Friday, July 31, 2009

Mutually Exclusive

Memo to the President:

You can't say both this and this. You have to choose.

That is all.


Ben said...

Um....sure you can. Obama and his peeps are saying that, although unemployement is up, the stimulus is doing some good. They are arguing that things would be worse without the stimulus and they attribute the slowing-down of the economy's decline to the stimulus.

Perhaps you can dispute whether that is true, but I'm not seeing any mutually exclusive propositions here.

-Dave said...

The point of one was not that the stimulus is reducing unemployment - rather, that you can't cite the high unemployment rate as evidence that the stimulus has failed, because it hasn't had time to kick in.

That is a mutually exclusive proposition with saying that the GDP for the same time period is significantly improved because of the efficacy of the stimulus.

It can't be both "not yet kicking in" and "having a strong positive effect."

Personally, I disagree with the Republican mantra "the stimulus has failed" because it hasn't yet had time to kick in... but for the same reason, I don't attribute the moderation of the decline in GDP to the stimulus, either (except, perhaps, the TARP and associated bailout funds taht kept the financial market from imploding utterly).

I may not, however, have picked the best examples of the arguments I was hearing in those two weeks in late July. The point remains - if you want to say "only moderate impact so far" on the one hand, you have to say it in both instances. Otherwise, you're just attributing anything good to your own policy, and anything not good to not your policy's fault, and that's dishonest (but, sadly, typical).

-Dave said...

To clarify, look at this paragraph from the Summers article:

“Both administration and independent forecasts predicted that only a very small part of the total job creation expected from the Recovery Act would take place within six months,” he continued. “Indeed, a Council of Economic Advisers’ study predicted that only 10 percent of the total job impact of the Recovery Act would take place during calendar year 2009. Given lags in spending and hiring, the peak impact of the stimulus on jobs was expected not to be achieved until the end of 2010.”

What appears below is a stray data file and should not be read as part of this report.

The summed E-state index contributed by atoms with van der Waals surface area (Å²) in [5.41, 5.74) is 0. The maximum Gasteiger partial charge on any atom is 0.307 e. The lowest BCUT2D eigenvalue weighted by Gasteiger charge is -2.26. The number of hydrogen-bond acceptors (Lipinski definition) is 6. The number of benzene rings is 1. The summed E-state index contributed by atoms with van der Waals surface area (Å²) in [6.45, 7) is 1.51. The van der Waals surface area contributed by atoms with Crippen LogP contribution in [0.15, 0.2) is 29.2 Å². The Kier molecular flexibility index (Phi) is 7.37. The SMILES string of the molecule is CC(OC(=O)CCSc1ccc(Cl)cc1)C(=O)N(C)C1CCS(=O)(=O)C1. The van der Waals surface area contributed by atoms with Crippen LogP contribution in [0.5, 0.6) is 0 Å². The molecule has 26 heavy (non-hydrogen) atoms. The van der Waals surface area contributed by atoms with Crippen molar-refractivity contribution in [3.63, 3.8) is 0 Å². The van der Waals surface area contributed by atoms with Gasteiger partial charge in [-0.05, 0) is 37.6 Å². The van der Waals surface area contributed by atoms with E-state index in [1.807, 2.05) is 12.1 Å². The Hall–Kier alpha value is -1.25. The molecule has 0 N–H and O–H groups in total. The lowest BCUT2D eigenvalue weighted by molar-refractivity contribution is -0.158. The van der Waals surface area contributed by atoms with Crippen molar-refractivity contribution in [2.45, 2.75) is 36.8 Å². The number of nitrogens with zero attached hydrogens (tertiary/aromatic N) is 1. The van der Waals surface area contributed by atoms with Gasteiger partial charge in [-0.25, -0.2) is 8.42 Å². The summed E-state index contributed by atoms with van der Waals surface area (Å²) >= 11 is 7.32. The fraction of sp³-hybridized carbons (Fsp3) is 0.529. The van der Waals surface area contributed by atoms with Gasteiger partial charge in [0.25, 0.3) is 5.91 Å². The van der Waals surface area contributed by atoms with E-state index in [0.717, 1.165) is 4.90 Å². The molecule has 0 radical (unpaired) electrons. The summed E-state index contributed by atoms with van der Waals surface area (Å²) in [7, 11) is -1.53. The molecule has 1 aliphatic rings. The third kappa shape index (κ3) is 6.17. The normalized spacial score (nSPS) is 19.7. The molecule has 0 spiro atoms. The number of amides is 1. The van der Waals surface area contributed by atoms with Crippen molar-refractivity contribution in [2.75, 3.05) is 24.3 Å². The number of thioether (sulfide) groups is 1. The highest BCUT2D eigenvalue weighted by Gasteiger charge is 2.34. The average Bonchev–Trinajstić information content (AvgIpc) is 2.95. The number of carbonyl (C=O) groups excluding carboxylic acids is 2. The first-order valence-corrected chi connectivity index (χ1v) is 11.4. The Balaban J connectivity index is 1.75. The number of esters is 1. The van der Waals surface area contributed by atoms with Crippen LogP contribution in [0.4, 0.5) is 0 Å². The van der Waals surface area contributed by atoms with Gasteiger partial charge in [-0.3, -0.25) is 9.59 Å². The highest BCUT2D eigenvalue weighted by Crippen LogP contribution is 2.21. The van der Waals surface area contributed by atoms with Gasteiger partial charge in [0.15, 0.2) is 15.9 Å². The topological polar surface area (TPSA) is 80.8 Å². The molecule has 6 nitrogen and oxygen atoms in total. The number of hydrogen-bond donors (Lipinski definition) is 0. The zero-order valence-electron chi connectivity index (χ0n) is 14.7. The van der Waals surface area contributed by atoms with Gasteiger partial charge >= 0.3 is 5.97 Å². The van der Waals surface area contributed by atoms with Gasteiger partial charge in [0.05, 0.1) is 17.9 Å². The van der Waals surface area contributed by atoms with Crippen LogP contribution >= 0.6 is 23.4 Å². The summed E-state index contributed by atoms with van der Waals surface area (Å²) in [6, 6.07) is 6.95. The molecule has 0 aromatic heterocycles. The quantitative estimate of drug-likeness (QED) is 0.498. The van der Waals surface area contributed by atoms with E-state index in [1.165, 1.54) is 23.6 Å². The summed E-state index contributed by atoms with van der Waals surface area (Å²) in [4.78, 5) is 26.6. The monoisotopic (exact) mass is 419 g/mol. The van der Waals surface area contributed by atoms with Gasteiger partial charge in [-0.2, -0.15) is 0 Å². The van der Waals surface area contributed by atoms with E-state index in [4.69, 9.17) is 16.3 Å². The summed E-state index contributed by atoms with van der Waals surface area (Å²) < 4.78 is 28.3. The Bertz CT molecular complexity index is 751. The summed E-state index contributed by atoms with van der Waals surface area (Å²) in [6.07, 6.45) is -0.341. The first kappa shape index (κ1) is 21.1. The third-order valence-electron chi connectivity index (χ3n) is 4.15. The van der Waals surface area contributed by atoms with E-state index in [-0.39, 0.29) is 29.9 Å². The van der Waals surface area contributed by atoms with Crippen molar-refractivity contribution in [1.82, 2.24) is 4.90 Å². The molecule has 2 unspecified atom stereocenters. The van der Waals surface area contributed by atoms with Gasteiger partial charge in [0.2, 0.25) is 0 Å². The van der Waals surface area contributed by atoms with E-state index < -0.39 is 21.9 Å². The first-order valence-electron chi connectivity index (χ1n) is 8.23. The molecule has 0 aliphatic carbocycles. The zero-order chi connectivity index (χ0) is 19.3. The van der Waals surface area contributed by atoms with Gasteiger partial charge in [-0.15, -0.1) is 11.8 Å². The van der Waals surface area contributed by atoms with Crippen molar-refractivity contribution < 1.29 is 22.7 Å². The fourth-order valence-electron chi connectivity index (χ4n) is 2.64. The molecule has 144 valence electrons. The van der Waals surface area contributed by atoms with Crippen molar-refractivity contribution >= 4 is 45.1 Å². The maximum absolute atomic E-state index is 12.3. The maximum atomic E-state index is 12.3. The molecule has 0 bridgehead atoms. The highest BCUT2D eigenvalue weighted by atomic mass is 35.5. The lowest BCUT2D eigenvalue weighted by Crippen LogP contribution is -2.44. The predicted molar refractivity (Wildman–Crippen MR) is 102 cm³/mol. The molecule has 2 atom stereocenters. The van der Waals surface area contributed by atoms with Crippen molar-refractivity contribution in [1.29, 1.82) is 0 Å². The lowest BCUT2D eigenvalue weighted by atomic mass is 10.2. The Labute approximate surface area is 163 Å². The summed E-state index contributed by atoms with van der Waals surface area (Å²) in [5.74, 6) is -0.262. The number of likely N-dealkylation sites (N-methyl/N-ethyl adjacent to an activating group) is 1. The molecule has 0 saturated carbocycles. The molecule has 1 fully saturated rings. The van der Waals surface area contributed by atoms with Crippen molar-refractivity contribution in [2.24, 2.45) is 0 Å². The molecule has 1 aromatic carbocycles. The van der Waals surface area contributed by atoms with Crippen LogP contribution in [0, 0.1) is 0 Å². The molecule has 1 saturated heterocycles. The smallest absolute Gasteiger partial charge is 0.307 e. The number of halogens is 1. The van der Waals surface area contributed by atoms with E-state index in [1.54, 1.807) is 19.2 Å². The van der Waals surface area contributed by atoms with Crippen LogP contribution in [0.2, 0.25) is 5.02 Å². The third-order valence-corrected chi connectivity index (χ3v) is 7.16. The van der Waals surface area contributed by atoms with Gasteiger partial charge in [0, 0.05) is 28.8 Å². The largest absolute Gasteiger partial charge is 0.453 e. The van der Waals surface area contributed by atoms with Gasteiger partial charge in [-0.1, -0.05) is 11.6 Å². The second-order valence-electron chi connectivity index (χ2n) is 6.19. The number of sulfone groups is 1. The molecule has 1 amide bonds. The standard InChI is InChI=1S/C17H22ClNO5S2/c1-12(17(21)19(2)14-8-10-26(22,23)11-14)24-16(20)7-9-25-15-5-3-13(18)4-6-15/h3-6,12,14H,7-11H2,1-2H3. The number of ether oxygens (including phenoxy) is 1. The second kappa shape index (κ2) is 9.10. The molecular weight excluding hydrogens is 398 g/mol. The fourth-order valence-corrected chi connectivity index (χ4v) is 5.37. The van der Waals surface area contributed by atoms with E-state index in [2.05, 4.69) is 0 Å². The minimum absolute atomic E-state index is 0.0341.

This is what's mutually exclusive with the following:

President Obama said Friday afternoon that new figures showing the Gross Domestic Product contracted at a much lower rate in the second quarter than it did at the start of the year illustrate that the "in the last few months, the economy has done measurably better than we had thought."

The president attributed the improved situation to his nearly $800 billion economic stimulus package, saying progress is "directly attributable to the Recovery Act."

Ben said...

Still not mutually exclusive. The Summers article is talking about job creation and the other article is talking about GDP. Employment tends to lag behind GDP growth. Every article I've read on the economy in the last few weeks predicts the GDP to slowly rise later this year...and yet doesn't think unemployment will fall until next year.

So it's quite possible to say the stimulus hasn't "kicked in yet" with respect to job creation, as Summers said, and yet also say it has "kicked in" with respect to the GDP. Now is that true? Even a recent (read: today) NY Times article that is quite supportive of Obama's reading of the effect of the stimulus admits there's a lot of other factors (i.e. the Fed's buying mortgage-backed securities) that are likely contributing to the slowing decline.